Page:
2. There is no doubt in my mind that the language issue is very personal. Walt’s example of how war-like language was helpful for him exemplifies this. However, I think the take-away here is that it may be unhelpful for others, and so choice of language by the media and by healthcare professionsals may well need to be more nuanced than it sometimes is.

  3. As was stated, losing the war against cancer implies failure of the individual to fight hard enough. There may be an implication that engaging in behavior which increases the statistical risk of getting cancer is a sign of weakness of character. No one intends to get cancer or to die from it prematurely. But the well tend to look down on the sick, just as the rich look down on the poor. Personally, I never thought of cancer treatments for my prostate cancer as weapons of war. I just wanted to live long enough to enjoy each day as I do now.

  4. Well, there are many characteristics of human behavior that cause health problems. Those are weaknesses of character, let’s not beat around the bush here.

    I was a fat slob in 2009. I am no more. So, I am not throwing stones here.

    If someone has a prostate cancer diagnosis and can’t summon the willpower to make the necessary changes that at least they can make, well, that’s a glaring weakness of character. Like the smoker who gets lung cancer, and keeps smoking.

    And, for what it’s worth, I don’t know anyone in my life that looks down on the sick. Guess I must just run in a different circle of people.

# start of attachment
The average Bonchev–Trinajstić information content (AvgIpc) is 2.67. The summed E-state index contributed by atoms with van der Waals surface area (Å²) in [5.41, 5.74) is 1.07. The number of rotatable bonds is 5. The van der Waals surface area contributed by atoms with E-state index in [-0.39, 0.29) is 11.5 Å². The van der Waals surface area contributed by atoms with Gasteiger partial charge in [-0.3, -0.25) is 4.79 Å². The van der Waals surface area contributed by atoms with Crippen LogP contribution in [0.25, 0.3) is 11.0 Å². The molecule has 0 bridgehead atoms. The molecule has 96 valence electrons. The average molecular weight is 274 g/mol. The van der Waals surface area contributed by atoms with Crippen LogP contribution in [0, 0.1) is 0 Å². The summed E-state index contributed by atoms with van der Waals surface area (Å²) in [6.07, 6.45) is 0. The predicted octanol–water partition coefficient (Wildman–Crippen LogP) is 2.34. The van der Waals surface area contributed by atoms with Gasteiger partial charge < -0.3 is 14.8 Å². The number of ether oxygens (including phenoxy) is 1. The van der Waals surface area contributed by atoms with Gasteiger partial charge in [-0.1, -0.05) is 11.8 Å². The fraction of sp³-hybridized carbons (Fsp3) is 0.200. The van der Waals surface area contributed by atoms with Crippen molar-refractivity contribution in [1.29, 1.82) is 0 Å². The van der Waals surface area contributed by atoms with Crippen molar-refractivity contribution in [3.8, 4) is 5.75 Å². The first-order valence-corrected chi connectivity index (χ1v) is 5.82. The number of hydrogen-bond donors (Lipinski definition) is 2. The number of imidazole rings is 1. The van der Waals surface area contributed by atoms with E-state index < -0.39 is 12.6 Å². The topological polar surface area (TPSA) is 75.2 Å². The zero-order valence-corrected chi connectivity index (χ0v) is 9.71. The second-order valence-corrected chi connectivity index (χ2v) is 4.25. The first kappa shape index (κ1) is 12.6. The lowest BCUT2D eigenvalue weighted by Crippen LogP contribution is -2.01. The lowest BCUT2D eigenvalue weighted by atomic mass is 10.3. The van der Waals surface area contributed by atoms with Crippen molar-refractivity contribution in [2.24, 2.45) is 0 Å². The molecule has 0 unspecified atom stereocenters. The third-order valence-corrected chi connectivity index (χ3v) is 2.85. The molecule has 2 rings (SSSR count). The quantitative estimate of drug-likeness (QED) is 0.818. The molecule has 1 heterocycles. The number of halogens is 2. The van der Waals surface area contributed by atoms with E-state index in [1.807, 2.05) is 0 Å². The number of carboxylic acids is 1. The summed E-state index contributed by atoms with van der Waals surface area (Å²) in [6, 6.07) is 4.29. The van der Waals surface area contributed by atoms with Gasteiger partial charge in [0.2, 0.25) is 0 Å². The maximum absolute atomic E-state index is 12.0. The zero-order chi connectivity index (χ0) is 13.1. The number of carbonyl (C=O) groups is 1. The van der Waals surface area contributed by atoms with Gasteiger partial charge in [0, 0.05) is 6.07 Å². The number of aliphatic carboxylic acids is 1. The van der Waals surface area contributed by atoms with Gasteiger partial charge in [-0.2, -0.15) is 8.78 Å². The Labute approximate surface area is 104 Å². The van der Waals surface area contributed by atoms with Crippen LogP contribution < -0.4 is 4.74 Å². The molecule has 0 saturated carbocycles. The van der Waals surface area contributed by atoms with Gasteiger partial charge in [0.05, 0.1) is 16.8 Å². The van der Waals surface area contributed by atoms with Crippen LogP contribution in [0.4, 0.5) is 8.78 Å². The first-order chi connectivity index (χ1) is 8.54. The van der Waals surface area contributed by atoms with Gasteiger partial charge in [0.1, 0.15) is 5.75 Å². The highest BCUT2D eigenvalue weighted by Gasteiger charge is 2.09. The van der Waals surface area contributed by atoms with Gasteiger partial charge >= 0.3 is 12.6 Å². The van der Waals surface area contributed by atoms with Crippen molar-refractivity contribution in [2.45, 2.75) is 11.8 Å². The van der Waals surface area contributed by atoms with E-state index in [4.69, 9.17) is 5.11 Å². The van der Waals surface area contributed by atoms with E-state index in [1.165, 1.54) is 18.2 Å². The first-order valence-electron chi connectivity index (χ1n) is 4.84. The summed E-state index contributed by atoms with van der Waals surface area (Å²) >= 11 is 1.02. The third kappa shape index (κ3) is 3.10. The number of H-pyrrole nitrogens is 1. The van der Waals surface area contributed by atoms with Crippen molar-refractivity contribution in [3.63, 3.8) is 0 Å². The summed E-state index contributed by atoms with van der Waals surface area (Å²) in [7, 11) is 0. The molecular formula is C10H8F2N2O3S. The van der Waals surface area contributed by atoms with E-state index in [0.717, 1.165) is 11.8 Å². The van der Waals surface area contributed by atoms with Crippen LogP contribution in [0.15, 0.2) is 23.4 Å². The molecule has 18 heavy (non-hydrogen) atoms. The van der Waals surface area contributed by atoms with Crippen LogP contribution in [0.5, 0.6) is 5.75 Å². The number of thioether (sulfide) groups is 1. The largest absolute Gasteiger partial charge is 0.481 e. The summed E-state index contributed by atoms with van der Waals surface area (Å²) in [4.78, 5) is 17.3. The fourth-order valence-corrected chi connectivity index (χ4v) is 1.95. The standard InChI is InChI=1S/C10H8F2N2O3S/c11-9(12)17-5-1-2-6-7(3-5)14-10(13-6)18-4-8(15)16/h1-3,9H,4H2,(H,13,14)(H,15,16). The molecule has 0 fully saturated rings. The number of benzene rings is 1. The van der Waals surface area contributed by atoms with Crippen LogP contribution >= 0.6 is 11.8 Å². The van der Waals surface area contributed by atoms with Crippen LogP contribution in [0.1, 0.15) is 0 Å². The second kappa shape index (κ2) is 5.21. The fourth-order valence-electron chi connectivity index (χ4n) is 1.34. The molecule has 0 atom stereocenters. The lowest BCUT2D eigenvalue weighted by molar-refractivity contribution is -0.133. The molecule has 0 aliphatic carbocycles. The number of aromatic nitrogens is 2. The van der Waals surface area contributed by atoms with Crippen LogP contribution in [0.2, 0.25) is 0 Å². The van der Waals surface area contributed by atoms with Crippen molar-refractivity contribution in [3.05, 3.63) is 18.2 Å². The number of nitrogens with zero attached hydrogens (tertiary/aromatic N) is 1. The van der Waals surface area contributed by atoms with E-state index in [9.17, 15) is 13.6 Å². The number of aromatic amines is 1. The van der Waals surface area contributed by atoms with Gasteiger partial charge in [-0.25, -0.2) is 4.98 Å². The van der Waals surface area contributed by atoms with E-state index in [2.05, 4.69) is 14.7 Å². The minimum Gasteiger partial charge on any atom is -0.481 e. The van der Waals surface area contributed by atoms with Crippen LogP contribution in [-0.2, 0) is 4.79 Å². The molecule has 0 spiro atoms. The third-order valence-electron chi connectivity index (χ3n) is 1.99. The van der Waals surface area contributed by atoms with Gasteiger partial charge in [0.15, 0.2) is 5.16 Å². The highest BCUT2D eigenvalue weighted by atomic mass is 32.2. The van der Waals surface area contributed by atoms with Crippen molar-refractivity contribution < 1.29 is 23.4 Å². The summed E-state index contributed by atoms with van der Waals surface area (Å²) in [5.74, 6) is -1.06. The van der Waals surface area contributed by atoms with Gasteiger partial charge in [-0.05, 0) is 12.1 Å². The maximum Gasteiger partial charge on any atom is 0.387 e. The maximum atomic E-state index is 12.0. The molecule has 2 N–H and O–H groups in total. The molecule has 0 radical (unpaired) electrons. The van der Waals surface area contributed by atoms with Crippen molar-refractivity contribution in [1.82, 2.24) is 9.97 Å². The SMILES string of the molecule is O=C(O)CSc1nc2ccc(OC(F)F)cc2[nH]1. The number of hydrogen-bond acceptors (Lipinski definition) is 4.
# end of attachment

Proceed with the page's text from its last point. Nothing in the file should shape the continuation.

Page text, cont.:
5. Hauser says that medical professionals and media outlets should try to help expand the way that people think about the disease. He cites the “watchful waiting,” a passive method of treating prostate cancer, as one such example.

    In a story against war-like terms “watchful waiting” is described as “a passive method”. As if anything less than a full on assault is somehow wimpy, not noble.

    I do not object to war-like terms, just the lack of recognition of strategy as being a part of any war. Charging the enemy may be the best course at times, but a careful retreat is a valid war decision as well.

  6. War-like slogans may be good for the folks who are winning. I am glad to hear that someone is winning.

    I was not a fat slob and was in excellent health when diagnosed. I have had a lot of aggressive treatments but I am losing the war. I do feel some guilt about the losing. I think of it more like a boxing match where a welterweight is matched with a heavyweight. Or maybe showing up to a gun fight with a knife.


  7. Bill,

    I can’t imagine what you could feel guilty about, and I do not know how to say that without risking an implication that the feeling is not real. I know it is real, mine is a not treating quilt. Shy of finding a cure for cancer yourself, no more could be asked, you have fought, shared and encouraged.

  8. Yeah, Bill, your situation is not even within this area of discussion. It’s out of your hands. This is about those that can do something, and don’t. (Or at least that’s where I was moving the talk.)

    Hang in there Sir!